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Let $n\geq 2$ be a natural number and consider the following:

$AC(n)$: For each family $\{X_i\}_{i \in I}$ of $n$-element sets the product $\prod_{i\in I}X_i$ is non-empty.

Is it known that for which values of $m$ and $n$, $AC(m)$ and $AC(n)$ are equivalent !?

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The classic reference is A. Mostowski,Axiom of choice for finite sets, Fund. Math. 33 (1945), 137-168. The matter is also discussed on pp. 101-108 of W. Sierpiński, Cardinal and Ordinal Numbers, second edition revised, Warszawa 1965. –  bof Feb 9 at 19:45
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4 Answers 4

up vote 15 down vote accepted

There is about half a chapter devoted to this in Jech The Axiom of Choice, the key point is Theorem 7.15 which gives a condition for $\mathsf{AC}(n)\implies\mathsf{AC}(m)$. You may want to look around there (p.111 for the theorem).

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A reference of course is great, but would it be possible for you to mention what is the result? –  Joel David Hamkins Feb 9 at 12:53
    
@JoelDavidHamkins See the my answer (my comment in fact). –  Rita J Feb 9 at 13:56
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Joel, I have an excellent excuse why I didn't post it in my answer. I was going to when I'd get home but it's moot now... –  Asaf Karagila Feb 9 at 14:30
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Thanks to @AsafKaragila, I found the Jech's book very useful. Here is the result in page 111 concerning to my question: (Note that in what follows $C_n$ is what I have called $AC(n)$.) I don't know how to put this as a comment. So I am writing this as a new answer.

(S) $\qquad$ There is no decomposition of $n$ in a sum of primes,
$$n = p_1 + \ldots + p_s,$$ $\qquad\quad\;\:$ such that $p_i > m$ for all $i = 1, \dots, s$.

(In particular, if $n > m$, then $n$ is not a prime.)

Theorem 7.15. If $m, n$ satisfy condition (S) and if $C_k$ holds for every $k \leq m$, then $C_n$ holds.

Theorem 7.16. If $m, n$ do not satisfy condition (S), then there is a model of set theory in which $C_k$ holds for every $k \leq m$ but $C_n$ fails.

(Images: Theorem 7.15, Theorem 7.16)

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Since the question asked in particular about equivalence between $AC(m)$ and $AC(n)$ with $m,n\geq2$, it seems worth stating explicitly that the only non-trivial equivalence of this simple form is between $AC(2)$ and $AC(4)$. It is easy to see (though I overlooked it in the first version of this answer) that $AC(m)$ implies $AC(n)$ whenever $n$ divides $m$. The non-trivial direction, from $AC(2)$ to $AC(4)$, is a beautiful theorem of Tarski. (Thanks to bof for pointing out the error in the original version of this answer.)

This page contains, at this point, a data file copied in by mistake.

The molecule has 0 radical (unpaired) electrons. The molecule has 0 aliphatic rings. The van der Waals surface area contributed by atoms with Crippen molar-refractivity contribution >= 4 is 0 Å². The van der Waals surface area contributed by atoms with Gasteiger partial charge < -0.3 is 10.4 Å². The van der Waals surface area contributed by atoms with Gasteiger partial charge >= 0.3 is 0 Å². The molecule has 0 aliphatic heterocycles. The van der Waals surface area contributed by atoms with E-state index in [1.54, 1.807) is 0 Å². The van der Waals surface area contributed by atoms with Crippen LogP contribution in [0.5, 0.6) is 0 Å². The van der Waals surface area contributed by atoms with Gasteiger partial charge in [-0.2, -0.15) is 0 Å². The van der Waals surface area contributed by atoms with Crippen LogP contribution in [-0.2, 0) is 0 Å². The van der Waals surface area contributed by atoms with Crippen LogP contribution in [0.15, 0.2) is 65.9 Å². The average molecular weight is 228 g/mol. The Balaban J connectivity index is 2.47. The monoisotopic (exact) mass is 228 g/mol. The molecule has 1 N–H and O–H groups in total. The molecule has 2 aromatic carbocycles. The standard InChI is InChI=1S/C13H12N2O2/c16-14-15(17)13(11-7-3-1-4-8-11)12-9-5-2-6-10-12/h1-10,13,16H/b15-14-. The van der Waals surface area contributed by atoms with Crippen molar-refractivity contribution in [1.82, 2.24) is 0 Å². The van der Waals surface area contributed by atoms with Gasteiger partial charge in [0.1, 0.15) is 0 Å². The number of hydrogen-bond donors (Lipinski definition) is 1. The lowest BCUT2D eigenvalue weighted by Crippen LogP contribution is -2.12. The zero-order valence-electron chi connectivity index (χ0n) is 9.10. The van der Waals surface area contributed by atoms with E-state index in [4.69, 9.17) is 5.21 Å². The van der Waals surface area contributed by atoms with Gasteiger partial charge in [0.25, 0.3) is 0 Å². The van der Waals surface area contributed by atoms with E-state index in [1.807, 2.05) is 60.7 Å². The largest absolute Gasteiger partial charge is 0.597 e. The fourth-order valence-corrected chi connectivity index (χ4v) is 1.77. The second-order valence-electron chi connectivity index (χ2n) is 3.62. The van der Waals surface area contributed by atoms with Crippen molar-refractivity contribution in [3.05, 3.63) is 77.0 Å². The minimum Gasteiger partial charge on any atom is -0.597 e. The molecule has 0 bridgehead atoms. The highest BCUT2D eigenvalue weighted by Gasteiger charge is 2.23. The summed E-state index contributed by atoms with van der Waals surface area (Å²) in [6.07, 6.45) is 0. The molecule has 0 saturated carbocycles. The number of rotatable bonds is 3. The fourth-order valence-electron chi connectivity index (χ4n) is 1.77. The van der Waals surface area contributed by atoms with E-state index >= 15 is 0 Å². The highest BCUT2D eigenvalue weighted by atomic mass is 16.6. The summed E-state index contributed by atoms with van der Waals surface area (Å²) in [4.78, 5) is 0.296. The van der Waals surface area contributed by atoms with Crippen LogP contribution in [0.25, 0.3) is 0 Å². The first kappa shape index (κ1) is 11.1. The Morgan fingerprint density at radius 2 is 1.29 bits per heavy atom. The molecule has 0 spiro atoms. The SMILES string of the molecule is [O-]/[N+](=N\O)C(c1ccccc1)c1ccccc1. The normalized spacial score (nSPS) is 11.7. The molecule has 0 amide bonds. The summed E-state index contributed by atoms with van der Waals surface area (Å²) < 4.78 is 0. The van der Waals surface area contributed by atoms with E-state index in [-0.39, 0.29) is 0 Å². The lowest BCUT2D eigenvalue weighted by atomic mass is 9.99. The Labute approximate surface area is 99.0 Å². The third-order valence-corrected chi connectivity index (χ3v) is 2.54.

It should perhaps also be mentioned that, although Mostowski proved a lot of results about implications of the form "$[AC(m_1)\land\cdots\land AC(m_k)]\implies AC(n)$, the complete characterization of which of these implications are provable in ZF was done by Gauntt. I don't think Gauntt ever published more than abstracts of this work, but there's a detailed exposition in a paper of John Truss, "Finite axioms of choice" [Annals of mathematical logic 6 (1973/4) 147-176].

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@bof You're right. I'll edit the answer to correct this point. thanks. –  Andreas Blass Feb 10 at 14:22
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Isn't the point that this is really all about finite groups? Given a group $G$, the $G$-axiom of choice says that for any collection of sets with a simply transitive action of $G$, we may choose from each set a coset of a proper subgroup.

Then $AC(n)$ is equivalent to the axiom of choice for all groups $G$ with a fixed-point-free action on $n$ objects.

The axiom of choice for a subgroup or a quotient group of a group implies the axiom of choice for that group.

I believe that all implications between different finite axioms of choice follow from these facts.

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